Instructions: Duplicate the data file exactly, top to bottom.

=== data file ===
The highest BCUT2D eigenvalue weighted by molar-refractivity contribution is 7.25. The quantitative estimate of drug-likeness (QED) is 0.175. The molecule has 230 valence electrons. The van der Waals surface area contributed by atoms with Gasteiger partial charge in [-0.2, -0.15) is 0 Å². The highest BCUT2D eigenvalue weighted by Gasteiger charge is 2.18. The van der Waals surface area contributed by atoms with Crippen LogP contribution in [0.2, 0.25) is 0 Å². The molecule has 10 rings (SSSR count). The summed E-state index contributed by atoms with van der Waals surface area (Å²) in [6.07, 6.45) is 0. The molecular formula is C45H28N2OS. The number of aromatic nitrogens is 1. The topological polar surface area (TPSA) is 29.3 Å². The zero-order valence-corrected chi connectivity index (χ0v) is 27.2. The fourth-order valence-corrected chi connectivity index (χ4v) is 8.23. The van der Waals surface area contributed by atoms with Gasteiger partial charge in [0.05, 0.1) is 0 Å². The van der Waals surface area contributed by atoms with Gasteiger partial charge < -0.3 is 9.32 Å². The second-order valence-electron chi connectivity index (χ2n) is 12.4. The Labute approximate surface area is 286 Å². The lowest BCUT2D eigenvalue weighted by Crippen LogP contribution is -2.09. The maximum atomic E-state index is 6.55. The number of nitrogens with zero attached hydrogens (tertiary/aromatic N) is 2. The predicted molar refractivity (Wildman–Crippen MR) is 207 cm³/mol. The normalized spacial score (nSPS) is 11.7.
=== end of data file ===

The highest BCUT2D eigenvalue weighted by molar-refractivity contribution is 7.25. The quantitative estimate of drug-likeness (QED) is 0.175. The molecule has 230 valence electrons. The van der Waals surface area contributed by atoms with Gasteiger partial charge in [-0.2, -0.15) is 0 Å². The highest BCUT2D eigenvalue weighted by Gasteiger charge is 2.18. The van der Waals surface area contributed by atoms with Crippen LogP contribution in [0.2, 0.25) is 0 Å². The molecule has 10 rings (SSSR count). The summed E-state index contributed by atoms with van der Waals surface area (Å²) in [6.07, 6.45) is 0. The molecular formula is C45H28N2OS. The number of aromatic nitrogens is 1. The topological polar surface area (TPSA) is 29.3 Å². The zero-order valence-corrected chi connectivity index (χ0v) is 27.2. The fourth-order valence-corrected chi connectivity index (χ4v) is 8.23. The van der Waals surface area contributed by atoms with Gasteiger partial charge in [0.05, 0.1) is 0 Å². The van der Waals surface area contributed by atoms with Gasteiger partial charge < -0.3 is 9.32 Å². The second-order valence-electron chi connectivity index (χ2n) is 12.4. The Labute approximate surface area is 286 Å². The lowest BCUT2D eigenvalue weighted by Crippen LogP contribution is -2.09. The maximum atomic E-state index is 6.55. The number of nitrogens with zero attached hydrogens (tertiary/aromatic N) is 2. The predicted molar refractivity (Wildman–Crippen MR) is 207 cm³/mol. The normalized spacial score (nSPS) is 11.7.